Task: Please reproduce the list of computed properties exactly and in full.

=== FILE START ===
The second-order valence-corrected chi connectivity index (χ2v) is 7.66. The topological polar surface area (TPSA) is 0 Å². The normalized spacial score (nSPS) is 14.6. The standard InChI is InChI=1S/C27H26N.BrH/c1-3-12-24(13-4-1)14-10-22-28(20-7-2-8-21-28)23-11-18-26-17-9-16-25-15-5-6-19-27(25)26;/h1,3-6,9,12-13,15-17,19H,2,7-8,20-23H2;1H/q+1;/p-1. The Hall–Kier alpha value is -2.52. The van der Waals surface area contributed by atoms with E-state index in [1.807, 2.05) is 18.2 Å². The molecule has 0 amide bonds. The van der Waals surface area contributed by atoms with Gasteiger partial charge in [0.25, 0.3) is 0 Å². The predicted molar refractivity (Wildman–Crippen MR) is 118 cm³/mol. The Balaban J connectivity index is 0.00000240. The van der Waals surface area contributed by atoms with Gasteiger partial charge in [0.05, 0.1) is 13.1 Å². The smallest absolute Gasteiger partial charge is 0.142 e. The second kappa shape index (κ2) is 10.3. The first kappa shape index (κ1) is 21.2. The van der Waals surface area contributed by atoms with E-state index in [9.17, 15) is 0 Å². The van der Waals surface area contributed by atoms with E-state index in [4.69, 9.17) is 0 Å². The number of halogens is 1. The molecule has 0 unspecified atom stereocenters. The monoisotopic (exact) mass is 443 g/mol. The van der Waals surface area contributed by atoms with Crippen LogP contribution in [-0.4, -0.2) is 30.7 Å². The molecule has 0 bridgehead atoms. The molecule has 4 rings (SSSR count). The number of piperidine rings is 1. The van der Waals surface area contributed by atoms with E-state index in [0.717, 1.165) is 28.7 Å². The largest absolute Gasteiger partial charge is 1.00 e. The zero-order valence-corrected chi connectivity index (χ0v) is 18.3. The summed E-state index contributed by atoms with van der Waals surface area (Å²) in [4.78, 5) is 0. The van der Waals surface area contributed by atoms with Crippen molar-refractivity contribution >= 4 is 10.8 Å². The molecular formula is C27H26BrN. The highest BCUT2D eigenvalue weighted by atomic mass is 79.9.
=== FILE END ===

The second-order valence-corrected chi connectivity index (χ2v) is 7.66. The topological polar surface area (TPSA) is 0 Å². The normalized spacial score (nSPS) is 14.6. The standard InChI is InChI=1S/C27H26N.BrH/c1-3-12-24(13-4-1)14-10-22-28(20-7-2-8-21-28)23-11-18-26-17-9-16-25-15-5-6-19-27(25)26;/h1,3-6,9,12-13,15-17,19H,2,7-8,20-23H2;1H/q+1;/p-1. The Hall–Kier alpha value is -2.52. The van der Waals surface area contributed by atoms with E-state index in [1.807, 2.05) is 18.2 Å². The molecule has 0 amide bonds. The van der Waals surface area contributed by atoms with Gasteiger partial charge in [0.25, 0.3) is 0 Å². The predicted molar refractivity (Wildman–Crippen MR) is 118 cm³/mol. The Balaban J connectivity index is 0.00000240. The van der Waals surface area contributed by atoms with Gasteiger partial charge in [0.05, 0.1) is 13.1 Å². The smallest absolute Gasteiger partial charge is 0.142 e. The second kappa shape index (κ2) is 10.3. The first kappa shape index (κ1) is 21.2. The van der Waals surface area contributed by atoms with E-state index in [9.17, 15) is 0 Å². The van der Waals surface area contributed by atoms with E-state index in [4.69, 9.17) is 0 Å². The number of halogens is 1. The molecule has 0 unspecified atom stereocenters. The monoisotopic (exact) mass is 443 g/mol. The van der Waals surface area contributed by atoms with Crippen LogP contribution in [-0.4, -0.2) is 30.7 Å². The molecule has 0 bridgehead atoms. The molecule has 4 rings (SSSR count). The number of piperidine rings is 1. The van der Waals surface area contributed by atoms with E-state index in [0.717, 1.165) is 28.7 Å². The largest absolute Gasteiger partial charge is 1.00 e. The zero-order valence-corrected chi connectivity index (χ0v) is 18.3. The summed E-state index contributed by atoms with van der Waals surface area (Å²) in [4.78, 5) is 0. The van der Waals surface area contributed by atoms with Crippen molar-refractivity contribution >= 4 is 10.8 Å². The molecular formula is C27H26BrN. The highest BCUT2D eigenvalue weighted by atomic mass is 79.9.